Works cited
Castells, Manuel, and Martin Ince. Conversations with Manuel Castells. Cambridge: Polity Press, 2003.
Giedd, J. (n.d.). Interview with Jay Giedd. frontline: inside the teenage brain: interviews: jay giedd, m.d. | PBS. Frontline. Retrieved 27 July 2004, from http://www.pbs.org/wgbh/pages/frontline/shows/teenbrain/interviews/giedd.html

Purikura – maraysia-no

A while ago, a friend was visiting with her 6-year old daughter. While we were at one of the temples to consumerism that is 1Utama she spotted one of those sticker places (called ‘Dream World’), and she was all for it. And I got an excuse to check out the place, as I have long been curious about what it’s all about.

It is clearly aimed at female teenagers: the examples of what you can do, and the models used were all female; and the overall design style was clearly ‘feminine’ – i.e. cutesy, pink, etc. While we were there, there was one guy, but he was clearly tagging along with the girls he was with.



There were suggestions of what you can do with the stickers: decorate your phone, put them in keyrings, or swap them with friends. The general message was: do this with your girlfriends to have fun together, remember special events and be BFF...

One thing that surprised me was that there were no examples of stickers with a girlfriend/boyfriend motif – it seems to me that it would be a good marketing move, i.e. implant the idea in the girl’s head, ‘if you love me you’ll take a photo together with me’. It also seems like an obvious way for teen couples to declare their relationship (and not so teen… I have to confess I have a set in my wallet of me and my wife when we were dating – though my excuse is that it was in the British Museum as part of a display on Japanese popular culture…). Perhaps encouraging couples to sit together in shielded booths is seen as somewhat unsuitable.
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Facebook owns YOU!

If you're anything like me, and I guess 99.9% of internet users out there, you never bother checking those long and boring terms of service that you have to confirm you've 'read and understood'.

Recently, I decided not to accept Google Desktop tracking all my searches to 'give me better service', and although I have a gmail account (which I use for throwaway registrations and the like) I don't much like the idea of everything being scanned for advertising purposes. There are a number of issues, but basically it seems to revolve around Google storing loads of data for ages, and not giving you much/any control over what happens to it. Wikipedia, CNET and Google Watch comment on this.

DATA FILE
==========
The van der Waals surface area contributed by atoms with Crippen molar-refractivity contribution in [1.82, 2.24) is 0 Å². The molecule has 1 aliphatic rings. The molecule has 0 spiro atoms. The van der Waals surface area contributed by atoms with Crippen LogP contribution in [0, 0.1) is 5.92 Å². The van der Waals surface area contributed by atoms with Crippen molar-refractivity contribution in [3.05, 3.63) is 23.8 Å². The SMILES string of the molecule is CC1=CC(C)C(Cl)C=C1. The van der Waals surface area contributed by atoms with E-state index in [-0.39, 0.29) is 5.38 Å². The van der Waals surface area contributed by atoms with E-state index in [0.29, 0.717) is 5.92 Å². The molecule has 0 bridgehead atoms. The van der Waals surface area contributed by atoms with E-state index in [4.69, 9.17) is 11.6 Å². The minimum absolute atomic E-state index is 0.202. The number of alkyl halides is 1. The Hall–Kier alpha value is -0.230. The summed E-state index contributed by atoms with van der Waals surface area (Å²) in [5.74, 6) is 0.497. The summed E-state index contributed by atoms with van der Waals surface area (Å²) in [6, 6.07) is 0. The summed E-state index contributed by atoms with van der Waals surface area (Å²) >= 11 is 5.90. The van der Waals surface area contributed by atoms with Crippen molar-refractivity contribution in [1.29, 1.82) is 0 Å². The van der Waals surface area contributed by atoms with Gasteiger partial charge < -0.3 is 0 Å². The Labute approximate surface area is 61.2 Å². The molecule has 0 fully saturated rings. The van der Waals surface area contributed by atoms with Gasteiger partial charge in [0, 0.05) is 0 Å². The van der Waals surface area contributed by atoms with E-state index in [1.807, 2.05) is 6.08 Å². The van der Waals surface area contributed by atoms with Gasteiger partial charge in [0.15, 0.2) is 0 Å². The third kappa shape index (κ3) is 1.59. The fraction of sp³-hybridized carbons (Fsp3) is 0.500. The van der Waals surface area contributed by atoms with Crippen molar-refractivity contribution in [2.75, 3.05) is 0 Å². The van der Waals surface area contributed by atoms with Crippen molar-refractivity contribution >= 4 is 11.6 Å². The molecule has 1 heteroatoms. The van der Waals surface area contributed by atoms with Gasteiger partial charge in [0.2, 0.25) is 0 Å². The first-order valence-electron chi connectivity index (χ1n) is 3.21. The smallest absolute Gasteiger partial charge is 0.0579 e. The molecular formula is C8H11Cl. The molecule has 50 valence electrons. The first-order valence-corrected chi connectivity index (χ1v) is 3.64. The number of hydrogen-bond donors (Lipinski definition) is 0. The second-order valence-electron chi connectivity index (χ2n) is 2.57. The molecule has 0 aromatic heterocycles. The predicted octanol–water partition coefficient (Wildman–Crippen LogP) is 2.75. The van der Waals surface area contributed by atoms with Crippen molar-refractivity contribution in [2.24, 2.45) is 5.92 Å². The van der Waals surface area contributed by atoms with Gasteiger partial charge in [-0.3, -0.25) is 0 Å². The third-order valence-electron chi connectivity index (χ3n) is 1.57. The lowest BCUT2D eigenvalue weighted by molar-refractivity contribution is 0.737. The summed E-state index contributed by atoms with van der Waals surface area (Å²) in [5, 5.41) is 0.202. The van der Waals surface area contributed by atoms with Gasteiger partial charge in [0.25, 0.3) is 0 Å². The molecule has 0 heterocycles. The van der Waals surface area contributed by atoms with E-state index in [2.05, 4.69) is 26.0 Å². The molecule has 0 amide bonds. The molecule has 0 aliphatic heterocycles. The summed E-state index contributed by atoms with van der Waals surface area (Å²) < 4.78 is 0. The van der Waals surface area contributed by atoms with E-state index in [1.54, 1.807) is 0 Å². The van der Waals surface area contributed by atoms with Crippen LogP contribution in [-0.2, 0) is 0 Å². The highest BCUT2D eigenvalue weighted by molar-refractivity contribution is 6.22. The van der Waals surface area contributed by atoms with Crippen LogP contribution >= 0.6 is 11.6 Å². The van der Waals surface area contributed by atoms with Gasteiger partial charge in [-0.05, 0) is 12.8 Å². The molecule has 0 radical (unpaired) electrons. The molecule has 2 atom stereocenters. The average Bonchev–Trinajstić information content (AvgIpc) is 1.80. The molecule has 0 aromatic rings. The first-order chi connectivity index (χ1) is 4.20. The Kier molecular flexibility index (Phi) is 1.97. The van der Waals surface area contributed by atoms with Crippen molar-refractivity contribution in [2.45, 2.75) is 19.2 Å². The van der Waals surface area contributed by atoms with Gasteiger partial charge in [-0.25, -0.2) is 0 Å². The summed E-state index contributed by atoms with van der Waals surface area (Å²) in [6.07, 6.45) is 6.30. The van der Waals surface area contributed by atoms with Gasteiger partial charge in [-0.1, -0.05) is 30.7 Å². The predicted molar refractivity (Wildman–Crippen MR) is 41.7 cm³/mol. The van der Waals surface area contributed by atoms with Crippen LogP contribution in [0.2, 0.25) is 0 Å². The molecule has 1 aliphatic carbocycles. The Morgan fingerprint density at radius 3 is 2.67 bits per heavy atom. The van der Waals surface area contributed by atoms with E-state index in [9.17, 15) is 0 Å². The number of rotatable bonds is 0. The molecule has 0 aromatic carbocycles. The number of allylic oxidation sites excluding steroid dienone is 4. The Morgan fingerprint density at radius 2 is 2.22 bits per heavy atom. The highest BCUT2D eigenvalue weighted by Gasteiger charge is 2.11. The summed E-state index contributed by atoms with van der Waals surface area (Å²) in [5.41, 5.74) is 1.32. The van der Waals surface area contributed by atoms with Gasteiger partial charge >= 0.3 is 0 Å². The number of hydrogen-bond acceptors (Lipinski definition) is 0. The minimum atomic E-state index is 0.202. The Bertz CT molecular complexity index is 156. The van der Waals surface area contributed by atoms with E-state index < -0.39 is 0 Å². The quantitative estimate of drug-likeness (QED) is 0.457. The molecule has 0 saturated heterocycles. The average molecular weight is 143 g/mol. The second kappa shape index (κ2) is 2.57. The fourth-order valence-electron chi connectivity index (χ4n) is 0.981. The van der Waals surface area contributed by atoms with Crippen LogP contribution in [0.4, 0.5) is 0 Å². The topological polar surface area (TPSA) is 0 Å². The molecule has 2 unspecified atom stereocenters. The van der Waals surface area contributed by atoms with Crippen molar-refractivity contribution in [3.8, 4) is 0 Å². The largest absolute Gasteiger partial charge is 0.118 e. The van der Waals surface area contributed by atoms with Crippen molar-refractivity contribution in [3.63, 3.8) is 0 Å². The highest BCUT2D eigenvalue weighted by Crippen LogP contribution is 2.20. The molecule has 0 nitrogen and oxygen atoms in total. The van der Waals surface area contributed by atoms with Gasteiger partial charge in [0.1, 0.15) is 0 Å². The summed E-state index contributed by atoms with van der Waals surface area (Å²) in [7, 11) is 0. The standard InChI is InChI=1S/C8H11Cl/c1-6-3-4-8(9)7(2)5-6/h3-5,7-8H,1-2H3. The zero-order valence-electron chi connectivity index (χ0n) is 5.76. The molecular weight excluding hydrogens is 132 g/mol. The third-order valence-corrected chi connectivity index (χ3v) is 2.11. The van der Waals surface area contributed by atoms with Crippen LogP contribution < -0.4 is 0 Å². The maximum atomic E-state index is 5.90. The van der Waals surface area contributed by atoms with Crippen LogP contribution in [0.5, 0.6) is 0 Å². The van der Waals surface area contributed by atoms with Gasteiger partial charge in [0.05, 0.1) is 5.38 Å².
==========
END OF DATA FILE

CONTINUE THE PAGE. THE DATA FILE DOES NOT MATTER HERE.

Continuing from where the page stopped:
Interesting:
"2.3 You may not use the Services and may not accept the Terms if (a) you are not of legal age to form a binding contract with Google" (Gmail Terms of Service)
does this mean minors cannot get a Gmail account?



This is a scary one:
"11.1 You retain copyright and any other rights you already hold in Content which you submit, post or display on or through, the Services. By submitting, posting or displaying the content you give Google a perpetual, irrevocable, worldwide, royalty-free, and non-exclusive licence to reproduce, adapt, modify, translate, publish, publicly perform, publicly display and distribute any Content which you submit, post or display on or through, the Services. This licence is for the sole purpose of enabling Google to display, distribute and promote the Services and may be revoked for certain Services as defined in the Additional Terms of those Services." (Gmail Terms of Service)

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Jumping on the Facebook wagon

There’s been a lot of discussion about Facebook recently, most notably surrounding danah boyd’s exploratory essay discussing class and social network sites (SNS) Facebook and MySpace. At home, also, my spouse has become an avid ‘Facebooker’: she has been able to connect with numerous friends, as well as others who have not been in touch for a while. It’s been interesting to watch the dynamics of the whole thing – one thing that struck me is that, compared to blogs, Facebook provides one with an ‘instant network’. Blogs are also used as a way to keep in contact with friends, to accumulate a certain amount of social capital, but there’s a lot more work involved there – you have to understand a little html code to do your blogroll, search out other blogs and links, etc. With Facebook, it’s all there in an instant, and you don’t have to spend time writing posts either.

I’ve been avoiding joining, mainly because I can see it taking up more time, I don’t really see the point of being registered with yet another online service; also, I am one efficient procrastinator and don’t need any more excuses. But I have finally given in… I joined the Media Anthropology Network, and was told that other members are on Facebook, with details of their profiles and what they’re working on. This was the final straw: the Association of Internet Researchers’ email list (recommended, by the way) had also recently mentioned forming a Facebook network, and a friend recently joined and told me about other long-disappeared-off-the-map friends who are on it too.



This is what greets you when on the first page of Facebook. It’s interesting to look at the meaning of "the people around you", it could be read in a utopian, or dystopian way: a dystopian would ask: why do you need an online service to connect with people ‘around you’? This draws up images of people communicating via Facebook rather than talking face-to-face. The utopian would read ‘around you’ as meaning you now have the world as your clamshell, so to speak – i.e. wherever you are, as long as you have access to Facebook, everyone is ‘around’ you.

What is the more realistic likelihood? Well, my guess, much inspired by danah boyd and related discussions, is that the people ‘around’ you are probably the people ‘like’ you – i.e. similar social, economic, ethnic, etc, background.